Thursday, January 26, 2012
Guest Post - What's in a Trillion?
Sanni Kruger, of Holistic Money Manager, is a finance coach helping people to become competent and confident money managers who live within their means without stressful money concerns. She assists her clients in reducing their debts whilst building up savings, as well as clarifying their desired long term vision and learning how to expand their resources to reach it. Her self-help book “Making Friends with Money – How to start feeling wealthy without waiting till you’re rich” is available from http://www.holisticmoneymanager.com/self-help/ Sanni is also a motivational speaker with over 30 years experience of speaking to groups of any size on a variety of subjects.
In the “good old days”, actually not all that long ago, money was something we could experience or visualise in a tangible form, such as coins and banknotes in our purse. Even cheques feel more real than the virtual electronic money most of us have got used to.
I still remember when, as a small child, I learned that having one silver coin is more valuable than a handful of coppers, and that a single banknote would be more valuable still. I learned to distinguish their weight and size, their appearance and their different sounds and thus create associations in my brain.
Gillian Tett of the Financial Times quotes Satyajit Das, author of Extreme Money as saying that it is now “endless, capable of infinite multiplications and completely unreal”. She writes further that he “likens it to an object in a room of mirrors, that keeps refracting into numerous new forms, so dizzying that our brains are simply not equipped to understand”.
Gillian Tett goes on to say that this has at least two implications. Firstly, “the abstraction makes it surprisingly hard, even for financiers, to keep track of where those zeros are going, or if anything tangible lies behind them.” And that the second implication is “that it is hard to spot how debts are piling up – or how to cut them when they do.” She goes on to say that “the sheer ease of using electronic money removes any sense of constraint (or shame).”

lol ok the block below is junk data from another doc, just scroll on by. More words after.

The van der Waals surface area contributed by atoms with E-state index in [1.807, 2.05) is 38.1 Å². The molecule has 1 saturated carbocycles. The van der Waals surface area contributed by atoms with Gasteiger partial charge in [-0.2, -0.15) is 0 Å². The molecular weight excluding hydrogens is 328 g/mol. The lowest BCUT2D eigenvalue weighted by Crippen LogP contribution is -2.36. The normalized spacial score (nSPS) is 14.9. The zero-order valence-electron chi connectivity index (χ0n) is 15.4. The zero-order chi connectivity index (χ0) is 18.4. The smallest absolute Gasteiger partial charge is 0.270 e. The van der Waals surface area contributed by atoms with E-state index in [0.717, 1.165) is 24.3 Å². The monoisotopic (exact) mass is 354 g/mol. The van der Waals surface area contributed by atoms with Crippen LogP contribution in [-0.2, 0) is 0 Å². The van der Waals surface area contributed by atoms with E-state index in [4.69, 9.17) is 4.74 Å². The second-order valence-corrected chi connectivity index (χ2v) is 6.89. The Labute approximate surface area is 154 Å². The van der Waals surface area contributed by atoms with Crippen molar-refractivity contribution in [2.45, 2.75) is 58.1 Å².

I recently bought the brand new book Where Does Money Come From? The authors argue that “private banks can really create money by simply making an entry in a ledger”. And that there is no common understanding about this fact even among bankers, economists, and policymakers. Most seem to wrongly assume that the central bank; i.e. the Bank of England, has significant control over the amount of reserves banks hold with it. In fact, at the time of the financial crisis banks held just £1.25 for every £100 issued as credit.
This is pretty much akin to the mental process that get a lot people into debt. Many of them wrongly assume that if the bank or credit card company preapproved their overdraft or credit that “the powers that be” know what they are doing and are certain they would be able to service the debt and pay it back.
The recognition how new money is created is not new. The economist J.K. Galbraith wrote in 1975: “The process … is so simple that the mind is repelled. When something so important is involved, a deeper mystery seems only decent.” When I read this it reminded me of an interview I had with the Admissions Tutor of the physiology department at Bristol University back in the 1990’s. I blew it because I rejected the first answer that popped into my mind to the question what happens in the body during exercise as too simple. After all, this was The University and the answer had to be somewhat more complicated!
When I saw the graphs at a recent lecture by Ben Dyson of Positive Money it seems that the only restraining influence on the creation of new money through credit has been the lack of technology. But since the electronic means have become more sophisticated that has shot up enormously. Add to that the way in which the credits have been carved up and re-packaged in ever more complicated and sophisticated “instruments” so that not even financiers understood it anymore, it was only a question of time that the whole house of cards would collapse sooner or later – and is likely to do so again.
I imagine the creation of credit is like blowing up a balloon. Whenever more credit is created the balloon gets bigger and whenever money is repaid, the balloon gets smaller as the money vanishes back into thin air. The same happens when debts cannot be repaid either by a significant number of people, as happened when a lot of mortgage holders, mostly in the US, defaulted on their payments, or one large debtor, e.g. a country like Greece. The once shiny balloon ends up as just a piece of rubber.
So what is the solution? Detailed proposals for relevant policy changes are laid out on the Positive Money website (http://www.positivemoney.org.uk/our-proposals/). Gillian Tett describes in her article how at a recent meeting of the IFM and World Bank Group “the more zeros I heard the more desensitized I felt.” This describes pretty much what I observe amongst my clients. Therefore, I do advocate a return to cash, especially for those clients who are struggling with debt. I actually encourage them to cut up their credit cards, use cash for everyday purchases, and only use a debit card for online transactions or those where cash would be impractical.